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HalfMooner
Dingaling

Philippines
15831 Posts

Posted - 04/19/2009 :  03:20:35   [Permalink]  Show Profile Send HalfMooner a Private Message  Reply with Quote
Originally posted by Dave W.

How is this any different from someone who advocates the death penalty for treason?
Oh, for crying out loud. This is advocating death for apostasy, a religious "crime," not treason. (Besides, advocating a death penalty for treason would seem a bizarre thing for a university chaplain to be doing, anyway.)
The First Amendment says that he can't be fired just for advocating an extreme and unpopular religious position. Especially if what he's saying is that some hypothetical government should put apostates to death. He certainly isn't calling for Muslim vigilantes or the overthrow of the U.S. government.
Really? Does the First Amendment apply to all expression by employees of a private university? I'm not sure this is correct. Are you sure, Dave?


Biology is just physics that has begun to smell bad.” —HalfMooner
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HalfMooner
Dingaling

Philippines
15831 Posts

Posted - 04/19/2009 :  03:43:09   [Permalink]  Show Profile Send HalfMooner a Private Message  Reply with Quote
Originally posted by marfknox

Mooner wrote:
"Hegemonic human rights discourse"? What kind of postmodernist BS is this? Former colonialists are "forcing" Muslims not to be barbaric? Would that it were so!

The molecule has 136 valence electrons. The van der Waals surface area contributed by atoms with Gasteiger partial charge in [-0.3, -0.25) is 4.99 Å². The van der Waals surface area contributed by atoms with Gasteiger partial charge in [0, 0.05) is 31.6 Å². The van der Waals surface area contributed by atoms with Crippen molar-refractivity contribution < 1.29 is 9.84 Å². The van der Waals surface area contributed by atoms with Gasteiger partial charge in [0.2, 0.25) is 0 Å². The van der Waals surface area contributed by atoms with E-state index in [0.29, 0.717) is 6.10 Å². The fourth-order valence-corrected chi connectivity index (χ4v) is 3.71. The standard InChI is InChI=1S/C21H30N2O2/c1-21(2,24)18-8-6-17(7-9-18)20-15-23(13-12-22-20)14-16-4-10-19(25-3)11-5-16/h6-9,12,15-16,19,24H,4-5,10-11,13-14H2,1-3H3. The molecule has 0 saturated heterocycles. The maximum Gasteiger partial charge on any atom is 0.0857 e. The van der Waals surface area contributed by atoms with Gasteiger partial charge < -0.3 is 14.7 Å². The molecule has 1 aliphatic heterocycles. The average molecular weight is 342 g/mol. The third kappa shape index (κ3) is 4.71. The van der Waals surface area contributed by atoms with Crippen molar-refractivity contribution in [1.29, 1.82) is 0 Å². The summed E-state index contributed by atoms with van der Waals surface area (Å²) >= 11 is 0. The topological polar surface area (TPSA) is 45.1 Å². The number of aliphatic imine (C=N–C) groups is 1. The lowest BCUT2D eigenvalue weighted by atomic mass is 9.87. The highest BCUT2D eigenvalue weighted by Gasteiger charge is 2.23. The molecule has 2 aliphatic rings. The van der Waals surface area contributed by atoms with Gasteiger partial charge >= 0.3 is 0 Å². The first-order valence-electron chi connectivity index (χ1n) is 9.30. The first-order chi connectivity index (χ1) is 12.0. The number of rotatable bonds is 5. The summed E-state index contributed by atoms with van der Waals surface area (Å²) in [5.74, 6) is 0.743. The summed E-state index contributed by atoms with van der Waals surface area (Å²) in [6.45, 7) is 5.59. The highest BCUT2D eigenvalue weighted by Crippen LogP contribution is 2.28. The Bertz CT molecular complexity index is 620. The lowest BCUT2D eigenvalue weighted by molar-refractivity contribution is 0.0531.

Totally false accusation that the chaplain is making a postmodern argument. That's like saying that when a fundamentalist Christian disagrees with a woman's right to choice that they are using postmodern thinking in their reasoning. The chaplain isn't saying that no values are universal, he's dismissing the idea that human rights are universal values.

The blogger on beliefnet seems to generally agree with Mooner (albeit less harshly), saying:
I had actually contacted Abdul-Basser intending to give him an opportunity to clarify his comments, but he declined. The phrase, "hegemonic human rights discourse" is deeply troubling because it implicitly rejects the basic notion of universal human rights. Freedom of faith and conscience is a key human right that has solid precedent and grounding in Islamic sources as well as Western roots. I reject the notion that human rights are "values" which may be fluid between human societies. It's precisely this attitude that has permitted modern Islamic states to drift so far from the established jurisprudence.
I used the term, "postmodernist" advisedly, for these reasons: First, I believe postmodernism is fake philosophy with no real content. Essentially it's meaningless, and serves only as a front for lazy, tricksy, selectively relativist, antirationalist thinking. I don't think that Islamist apologetics = postmodernism (it's more "prefeudalism," actually). But Abdul-Basser has shown the slyness of his apologetics by using an argument that combines the vague moral relativism of postmodernism, the absolutism of his faith, and the clearly stated implication that those who support universal human rights are actually acting to subject Islam to some kind of new colonialism.

I used "postmodernist" both to spoof the postmodernists, and to illustrate that Abdul-Basser knows how to borrow even from the sickest and most corrupt of Western thinking, when he thinks he can make it serve Allah. Even if the combined message is pretty much self-contradictory nonsense, it serves to sound like mainstream-ish opinion, while advocating something deeply primitive and murderous.


Biology is just physics that has begun to smell bad.” —HalfMooner
Here's a link to Moonscape News, and one to its Archive.
Edited by - HalfMooner on 04/19/2009 03:44:09